At the beginning of 2020 I was starting to really take drag seriously as a full-time job. The universe had other ideas and sent us the pandemic, forcing drag queens to work from home making online shows. One day I saw a Facebook post about a small shop looking for someone to take it over, and shared it, mostly as a joke, saying ‘wouldn’t it be nice if we had a queer sober space in Edinburgh?’. My friend Zak Riding, who has more managerial experience than me, texted me saying ‘should we do it?’. And so we did! After a successful fundraising campaign and a whirlwind of re-painting, we opened in September 2020, as a cheap and cheerful space to sell local queer art, a variety of groceries, vegan food and pastries, as well as hosting a variety of social events and monthly exhibitions. Despite the pandemic and the more recent cost of living crisis, we have persevered thanks to the support of the community, who saw in us a little sliver of hope and potential amidst the chaos. Nothing has touched me more than seeing queer families, parents with queer children, and older queer people, have a low-key sober space to connect and see themselves represented during such a time of strife. It’s my pride and joy, and balances out the mania of drag very well. We’re open every single day between 8:30-5.

You have lived in quite a few countries - Thailand, Italy, Denmark. What drew you to Edinburgh? 

Due to my parent’s work I grew up all over the planet; across South East Asia as a child, in Italy for my teenage years, before moving to Denmark to study film at the European FIlm College and connect with my Danish father’s side of the family. However, I found Denmark somewhat creatively sterile, and decided I wanted to live in a country where everyone spoke English for the first time in my life.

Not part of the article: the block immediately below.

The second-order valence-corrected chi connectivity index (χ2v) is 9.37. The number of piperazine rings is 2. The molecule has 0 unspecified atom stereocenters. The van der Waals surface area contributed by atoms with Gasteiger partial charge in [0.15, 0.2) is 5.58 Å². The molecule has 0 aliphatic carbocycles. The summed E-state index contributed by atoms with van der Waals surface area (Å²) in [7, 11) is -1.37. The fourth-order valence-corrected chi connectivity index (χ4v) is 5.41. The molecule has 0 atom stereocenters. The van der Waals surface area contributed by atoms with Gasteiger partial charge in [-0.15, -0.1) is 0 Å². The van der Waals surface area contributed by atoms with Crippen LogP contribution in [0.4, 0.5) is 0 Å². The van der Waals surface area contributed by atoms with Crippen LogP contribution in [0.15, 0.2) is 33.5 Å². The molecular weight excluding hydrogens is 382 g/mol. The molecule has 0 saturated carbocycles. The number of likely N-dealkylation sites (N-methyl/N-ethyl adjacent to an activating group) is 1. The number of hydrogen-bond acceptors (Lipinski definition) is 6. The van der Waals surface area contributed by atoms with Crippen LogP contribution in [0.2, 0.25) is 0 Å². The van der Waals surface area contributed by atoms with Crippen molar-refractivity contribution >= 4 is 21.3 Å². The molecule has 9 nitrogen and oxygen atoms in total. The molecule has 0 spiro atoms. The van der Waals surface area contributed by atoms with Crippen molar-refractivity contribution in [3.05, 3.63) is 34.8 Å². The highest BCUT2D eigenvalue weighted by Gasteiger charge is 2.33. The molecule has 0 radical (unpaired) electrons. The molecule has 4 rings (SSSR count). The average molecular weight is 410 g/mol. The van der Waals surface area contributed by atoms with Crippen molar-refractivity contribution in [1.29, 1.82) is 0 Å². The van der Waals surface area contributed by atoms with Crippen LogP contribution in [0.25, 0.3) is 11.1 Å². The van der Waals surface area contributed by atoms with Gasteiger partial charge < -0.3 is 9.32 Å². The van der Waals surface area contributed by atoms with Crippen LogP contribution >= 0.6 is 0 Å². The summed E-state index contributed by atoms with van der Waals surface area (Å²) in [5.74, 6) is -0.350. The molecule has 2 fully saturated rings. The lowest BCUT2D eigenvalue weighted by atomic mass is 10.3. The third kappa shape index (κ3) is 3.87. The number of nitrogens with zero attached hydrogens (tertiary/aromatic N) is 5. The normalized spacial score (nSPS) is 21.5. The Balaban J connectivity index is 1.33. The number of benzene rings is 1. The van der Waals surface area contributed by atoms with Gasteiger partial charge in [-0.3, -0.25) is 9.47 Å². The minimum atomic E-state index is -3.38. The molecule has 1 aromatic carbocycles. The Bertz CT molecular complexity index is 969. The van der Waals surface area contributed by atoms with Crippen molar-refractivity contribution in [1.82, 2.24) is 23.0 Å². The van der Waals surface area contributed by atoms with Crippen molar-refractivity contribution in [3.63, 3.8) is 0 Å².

My mother had recently moved to Fife, and has family ties with Edinburgh, from grandparents working in Edinburgh’s hospitals and medical schools, to my great-great-great aunt being the artist Phoebe Anna Traquair. When I first moved here I sent in a rushed application to Edinburgh College Of Art, but my portfolio was lacking and rushed, so I just threw myself into my personal experimental work, and eventually started wiggling about in drag, where I truly found my voice and the career I have today. I love the size and aesthetics of Edinburgh, and enjoy that it’s easy to meet and collaborate with fellow creative people.  

What’s next for you? Any projects you can give us a hint about?

As well as a busy Pride month full of gigs, I’m excited to be developing my solo show BETWEEN REVOLUTIONS, which premiered last summer at Hidden Door Festival. I will be performing it in Switzerland this September, and am working on finding the right accessible venue for it here in Edinburgh too. The show is an adaptation of a radical queer text called ‘The F*ggots And Their Friends Between Revolutions’, which is part fable, part political manifesto about how we as queer people survive persecution through radical joy, art, and solidarity. I recommend everyone read the book, and keep your eyes peeled for announcements about when my show will be coming back to Edinburgh!

Follow me on instagram for updates:




Photos by Hope Holmes, Liam Baker, Craig Waddell, Nicolò Urbani.